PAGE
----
February 2, 2011
STATE OF IDAHO, PLAINTIFF-RESPONDENT,
GARY LEE HARTWIG, STEPHEN KENYON, CLERK DEFENDANT-APPELLANT.
Appeal from the District Court of the Third Judicial District of the State of Idaho, Owyhee County. Hon. Gregory M. Culet, District Judge.
The opinion of the court was delivered by: Horton, Justice
Boise, September 2010 Term
2011 Opinion No. 9
The district court order granting motion to reconsider and order reinstating defendant's requirement to register as a sexual offender is vacated.
In 1991, Gary Lee Hartwig pled guilty to one count of lewd and lascivious conduct with an eight-year-old child. He received a suspended sentence and was placed on probation. In 1993, the Legislature enacted sex offender registration requirements. As he was on probation at the time, Hartwig was required to register.
In 2008, Hartwig filed a petition seeking to be released from the sex offender registration requirements. After a hearing, the district court found that Hartwig had shown by clear and convincing evidence that he was not a risk to commit a new violation for a violent crime or a crime identified in I.C. § 18-8304 and ordered that Hartwig be released from the registration requirements. Forty-one days later, the state filed a motion for reconsideration, arguing that Hartwig was ineligible for release from the registration requirements. The district court granted the state's motion and reinstated Hartwig's registration requirements.
In this appeal, the parties have focused their arguments on Hartwig's claims that the statutory prohibition against exempting those convicted of aggravated offenses from sex offender registration requirements violates his constitutional rights. We do not reach these claims because we find that the district court lacked subject matter jurisdiction to amend its order exempting Hartwig from the duty to register as a sex offender.
I. FACTUAL AND PROCEDURAL BACKGROUND
In 1991, Hartwig was charged with and pled guilty to the crime of lewd and lascivious conduct with a minor under the age of sixteen, I.C. § 18-1508. The Information filed in the case alleged that the victim was eight years old at the time of the offense. Hartwig received a suspended ten-year sentence, with five years fixed and was placed on probation for ten years.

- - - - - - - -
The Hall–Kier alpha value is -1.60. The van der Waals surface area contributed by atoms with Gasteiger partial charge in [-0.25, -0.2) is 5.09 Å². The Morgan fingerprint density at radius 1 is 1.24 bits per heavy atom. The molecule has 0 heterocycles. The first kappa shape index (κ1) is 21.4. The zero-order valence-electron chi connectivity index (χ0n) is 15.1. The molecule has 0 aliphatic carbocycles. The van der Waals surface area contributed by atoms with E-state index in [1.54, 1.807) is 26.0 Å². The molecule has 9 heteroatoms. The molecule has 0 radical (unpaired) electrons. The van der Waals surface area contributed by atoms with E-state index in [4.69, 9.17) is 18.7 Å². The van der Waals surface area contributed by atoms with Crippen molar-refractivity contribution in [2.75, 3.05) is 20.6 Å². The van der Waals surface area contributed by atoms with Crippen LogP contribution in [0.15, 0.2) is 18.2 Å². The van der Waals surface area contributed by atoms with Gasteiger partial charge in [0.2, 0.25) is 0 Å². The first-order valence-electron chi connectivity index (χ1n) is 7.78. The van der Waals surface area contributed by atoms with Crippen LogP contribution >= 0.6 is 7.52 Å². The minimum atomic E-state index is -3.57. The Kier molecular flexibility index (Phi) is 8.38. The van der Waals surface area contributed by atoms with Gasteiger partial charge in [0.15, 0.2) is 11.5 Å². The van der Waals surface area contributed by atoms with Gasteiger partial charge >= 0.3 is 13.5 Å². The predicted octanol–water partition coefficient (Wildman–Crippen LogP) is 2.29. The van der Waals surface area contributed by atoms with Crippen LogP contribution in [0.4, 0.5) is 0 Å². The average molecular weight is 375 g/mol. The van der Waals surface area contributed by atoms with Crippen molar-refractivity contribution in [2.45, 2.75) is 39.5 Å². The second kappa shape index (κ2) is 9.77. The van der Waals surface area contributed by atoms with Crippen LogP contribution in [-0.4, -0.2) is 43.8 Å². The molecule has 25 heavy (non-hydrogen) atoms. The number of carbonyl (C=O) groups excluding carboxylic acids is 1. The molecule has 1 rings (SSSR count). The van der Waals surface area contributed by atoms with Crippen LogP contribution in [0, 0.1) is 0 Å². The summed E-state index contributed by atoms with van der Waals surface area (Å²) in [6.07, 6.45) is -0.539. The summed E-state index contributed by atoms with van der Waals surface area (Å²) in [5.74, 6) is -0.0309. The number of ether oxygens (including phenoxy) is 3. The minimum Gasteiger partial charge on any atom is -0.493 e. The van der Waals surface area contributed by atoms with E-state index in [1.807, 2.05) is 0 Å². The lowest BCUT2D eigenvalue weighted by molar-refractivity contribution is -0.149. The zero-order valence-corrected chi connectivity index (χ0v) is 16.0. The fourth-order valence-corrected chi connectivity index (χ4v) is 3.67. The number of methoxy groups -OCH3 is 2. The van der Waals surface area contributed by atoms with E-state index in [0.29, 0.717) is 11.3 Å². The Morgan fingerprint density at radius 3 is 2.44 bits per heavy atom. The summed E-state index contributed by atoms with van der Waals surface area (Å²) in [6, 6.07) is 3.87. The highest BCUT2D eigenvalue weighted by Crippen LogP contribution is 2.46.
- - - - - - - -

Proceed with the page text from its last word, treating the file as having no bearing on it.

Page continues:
In 1993, the Legislature passed the Sex Offender Registration Act, I.C. §§ 18-8301 to 18- 8311. 1993 Idaho Sess. Laws ch. 155, § 1, p. 392. In 1998, the Legislature repealed the Sex Offender Registration Act, 1998. Idaho Sess. Laws ch. 411, § 1, p. 1276, replacing the earlier legislation with the Sexual Offender Registration Notification and Community Right-to-Know Act (SORA). 1998 Idaho Sess. Laws ch. 411, § 2, p. 1276. Hartwig was required to comply with the sex offender registration requirements of the Act because he was on probation for a violation of I.C. § 18-1508 on July 1, 1993. I.C. § 18-8304(1)(d).
By order dated September 23, 1998, the district court terminated Hartwig's probation and dismissed the case with prejudice.
In 2001, SORA was amended. The amendment created a new class of sexual crime, the "aggravated offense." 2001 Idaho Sess. Laws ch. 194, § 1, p. 659. Lewd conduct, when the victim is less than twelve years old, was included as an aggravated offense. I.C. § 18-8303(1).*fn1 The inclusion of this new class of offenses is important because a person convicted of an aggravated offense cannot be exempted from the duty to register as a sexual offender. I.C. § 18- 8310(1).
In 2006, Hartwig filed a petition for exemption from SORA's registration requirements. The district court denied that petition. In 2008, Hartwig again petitioned the district court for release. The district court held a hearing on September 12, 2008, and found that Hartwig had "met his burden" of providing clear and convincing evidence that he was not a risk to commit any future violent crime or any crime identified in I.C. § 18-8304 as required by I.C. § 18-8310(1) (a). On October 1, 2008, the district court issued its "Order Pursuant [to] 18-8310 Releasing Defendant from Registration Requirements."